§ Mr. John Stanley
The rateable value limits are kept under review, but there are no present plans for an increase.
§ Mr. Hicks
Does my hon. Friend agree that in country areas especially, property such as former vicarages, farmhouses and amalgamated cottages play an essential part in meeting local housing needs? Will he recognise that these houses are essentially old and often in need of repair? Therefore, the limit should be increased.
§ Mr. Stanley
My hon. Friend will be aware that it has been the view of successive Governments that improvement grant expenditure should be concentrated on lower value properties because of the likelihood that the owners of such property will be most in need of public expenditure. I assure my hon. Friend that rateable values have not changed since 1977, when the last rating revaluation took effect. Therefore, there has been no effective deterioration in the number of dwellings that are eligible. A high proportion of the dwellings that are in need of improvement fall below the rateable value limits and are therefore eligible.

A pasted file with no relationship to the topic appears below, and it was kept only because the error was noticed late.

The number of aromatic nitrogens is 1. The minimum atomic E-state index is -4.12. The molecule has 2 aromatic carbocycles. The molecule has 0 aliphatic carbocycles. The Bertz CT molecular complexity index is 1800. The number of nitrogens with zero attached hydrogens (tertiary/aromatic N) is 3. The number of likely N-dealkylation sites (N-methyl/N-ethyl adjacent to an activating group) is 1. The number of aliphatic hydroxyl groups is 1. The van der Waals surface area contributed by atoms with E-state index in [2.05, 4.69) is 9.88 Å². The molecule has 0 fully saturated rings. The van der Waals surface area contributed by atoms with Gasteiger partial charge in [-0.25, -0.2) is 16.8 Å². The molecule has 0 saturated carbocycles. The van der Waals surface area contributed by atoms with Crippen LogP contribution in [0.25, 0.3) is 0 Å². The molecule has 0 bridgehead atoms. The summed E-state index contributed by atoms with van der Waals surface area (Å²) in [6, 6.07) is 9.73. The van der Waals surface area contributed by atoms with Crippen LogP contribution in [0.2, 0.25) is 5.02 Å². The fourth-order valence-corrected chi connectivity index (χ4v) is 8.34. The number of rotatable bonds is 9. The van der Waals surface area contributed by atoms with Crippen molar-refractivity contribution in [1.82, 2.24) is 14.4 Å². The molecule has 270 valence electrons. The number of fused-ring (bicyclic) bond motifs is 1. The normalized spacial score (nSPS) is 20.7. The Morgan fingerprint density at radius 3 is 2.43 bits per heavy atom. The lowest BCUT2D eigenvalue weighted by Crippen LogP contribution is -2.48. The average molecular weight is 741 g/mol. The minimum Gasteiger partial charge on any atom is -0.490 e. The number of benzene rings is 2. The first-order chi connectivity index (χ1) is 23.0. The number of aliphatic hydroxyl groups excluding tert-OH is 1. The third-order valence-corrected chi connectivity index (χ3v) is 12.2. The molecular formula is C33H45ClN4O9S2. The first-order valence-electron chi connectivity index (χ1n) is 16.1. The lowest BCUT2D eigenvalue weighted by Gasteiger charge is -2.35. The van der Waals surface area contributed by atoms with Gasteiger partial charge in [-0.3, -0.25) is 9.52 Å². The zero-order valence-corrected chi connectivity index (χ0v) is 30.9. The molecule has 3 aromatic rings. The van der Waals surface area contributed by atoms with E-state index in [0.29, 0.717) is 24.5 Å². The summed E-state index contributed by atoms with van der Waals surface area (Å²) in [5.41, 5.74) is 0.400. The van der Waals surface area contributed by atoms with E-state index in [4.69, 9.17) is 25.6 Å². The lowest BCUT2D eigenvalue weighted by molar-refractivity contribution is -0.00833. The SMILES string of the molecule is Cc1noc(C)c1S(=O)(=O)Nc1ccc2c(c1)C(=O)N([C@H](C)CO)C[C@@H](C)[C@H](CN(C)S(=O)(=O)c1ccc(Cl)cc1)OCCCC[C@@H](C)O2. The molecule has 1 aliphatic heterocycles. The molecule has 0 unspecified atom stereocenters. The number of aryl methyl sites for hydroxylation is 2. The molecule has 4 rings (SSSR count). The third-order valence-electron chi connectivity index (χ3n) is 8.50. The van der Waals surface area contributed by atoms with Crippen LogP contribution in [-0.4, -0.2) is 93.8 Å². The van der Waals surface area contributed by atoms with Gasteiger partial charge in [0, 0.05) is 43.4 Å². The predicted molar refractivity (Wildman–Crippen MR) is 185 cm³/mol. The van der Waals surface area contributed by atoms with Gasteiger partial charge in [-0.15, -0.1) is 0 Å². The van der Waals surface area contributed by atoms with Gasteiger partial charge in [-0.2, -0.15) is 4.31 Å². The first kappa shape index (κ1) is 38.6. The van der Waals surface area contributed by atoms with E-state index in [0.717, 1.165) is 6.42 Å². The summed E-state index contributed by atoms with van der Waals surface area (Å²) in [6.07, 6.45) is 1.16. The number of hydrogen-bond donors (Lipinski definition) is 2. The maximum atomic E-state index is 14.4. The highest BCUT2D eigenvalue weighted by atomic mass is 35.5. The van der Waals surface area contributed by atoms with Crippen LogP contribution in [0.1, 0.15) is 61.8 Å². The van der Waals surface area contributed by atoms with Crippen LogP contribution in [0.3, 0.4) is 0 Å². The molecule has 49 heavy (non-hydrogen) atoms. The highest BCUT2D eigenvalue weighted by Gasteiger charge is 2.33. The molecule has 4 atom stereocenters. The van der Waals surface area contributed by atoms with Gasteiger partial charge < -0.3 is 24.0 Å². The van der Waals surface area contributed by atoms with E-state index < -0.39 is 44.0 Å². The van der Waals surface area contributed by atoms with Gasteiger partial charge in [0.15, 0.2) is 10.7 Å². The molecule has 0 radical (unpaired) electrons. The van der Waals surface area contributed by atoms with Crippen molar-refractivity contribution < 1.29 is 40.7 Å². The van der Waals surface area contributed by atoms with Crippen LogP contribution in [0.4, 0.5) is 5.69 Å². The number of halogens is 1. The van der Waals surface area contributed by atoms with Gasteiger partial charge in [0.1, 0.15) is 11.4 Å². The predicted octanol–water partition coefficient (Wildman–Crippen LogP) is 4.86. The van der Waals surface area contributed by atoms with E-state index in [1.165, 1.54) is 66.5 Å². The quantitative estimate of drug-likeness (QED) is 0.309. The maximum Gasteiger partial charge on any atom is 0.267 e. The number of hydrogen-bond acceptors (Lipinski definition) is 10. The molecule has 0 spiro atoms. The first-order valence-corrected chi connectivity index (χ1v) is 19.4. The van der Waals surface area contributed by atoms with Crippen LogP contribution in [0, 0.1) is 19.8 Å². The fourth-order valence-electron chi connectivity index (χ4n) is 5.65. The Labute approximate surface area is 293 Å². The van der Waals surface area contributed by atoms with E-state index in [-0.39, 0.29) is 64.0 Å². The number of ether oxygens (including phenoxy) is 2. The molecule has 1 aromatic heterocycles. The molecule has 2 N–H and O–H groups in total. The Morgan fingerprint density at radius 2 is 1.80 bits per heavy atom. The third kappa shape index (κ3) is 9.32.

§ Mr. Cartwright
Does the Minister accept that one of the problems revealed by the English house condition 883 survey, especially in London and the south-east, was a deterioration in the condition of many of the homes belonging to elderly owner-occupiers? Clearly, pensioners have particular problems in negotiating the complexities of the improvement grant system. What action is he taking to deal with this problem?
§ Mr. Stanley
We have to help the low-income groups, including the low-income elderly. We have extended the 90 per cent. grant until the end of the 1983–84 financial year. An important issue is raised in helping people to get the necessary advice and to take advantage of the available grants. We are encouraging the building societies—I did so at a Building Society Association seminar last Friday—to work with local authorities in helping to provide agency services for the elderly.